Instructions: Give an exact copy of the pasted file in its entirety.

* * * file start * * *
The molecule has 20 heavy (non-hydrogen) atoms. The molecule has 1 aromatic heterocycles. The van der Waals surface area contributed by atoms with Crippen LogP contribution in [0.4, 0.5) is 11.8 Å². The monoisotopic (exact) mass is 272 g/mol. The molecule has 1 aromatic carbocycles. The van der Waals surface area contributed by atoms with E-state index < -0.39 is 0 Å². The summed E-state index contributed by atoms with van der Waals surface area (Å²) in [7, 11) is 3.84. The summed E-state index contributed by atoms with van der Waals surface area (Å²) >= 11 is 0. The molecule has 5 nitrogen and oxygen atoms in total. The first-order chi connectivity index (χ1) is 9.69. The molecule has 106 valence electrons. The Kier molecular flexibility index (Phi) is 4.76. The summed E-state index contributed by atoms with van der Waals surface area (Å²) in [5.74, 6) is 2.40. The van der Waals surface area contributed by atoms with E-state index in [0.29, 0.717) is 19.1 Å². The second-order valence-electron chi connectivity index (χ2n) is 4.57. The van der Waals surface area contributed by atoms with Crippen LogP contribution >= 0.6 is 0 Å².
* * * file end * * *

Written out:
The molecule has 20 heavy (non-hydrogen) atoms. The molecule has 1 aromatic heterocycles. The van der Waals surface area contributed by atoms with Crippen LogP contribution in [0.4, 0.5) is 11.8 Å². The monoisotopic (exact) mass is 272 g/mol. The molecule has 1 aromatic carbocycles. The van der Waals surface area contributed by atoms with E-state index < -0.39 is 0 Å². The summed E-state index contributed by atoms with van der Waals surface area (Å²) in [7, 11) is 3.84. The summed E-state index contributed by atoms with van der Waals surface area (Å²) >= 11 is 0. The molecule has 5 nitrogen and oxygen atoms in total. The first-order chi connectivity index (χ1) is 9.69. The molecule has 106 valence electrons. The Kier molecular flexibility index (Phi) is 4.76. The summed E-state index contributed by atoms with van der Waals surface area (Å²) in [5.74, 6) is 2.40. The van der Waals surface area contributed by atoms with E-state index in [0.29, 0.717) is 19.1 Å². The second-order valence-electron chi connectivity index (χ2n) is 4.57. The van der Waals surface area contributed by atoms with Crippen LogP contribution >= 0.6 is 0 Å².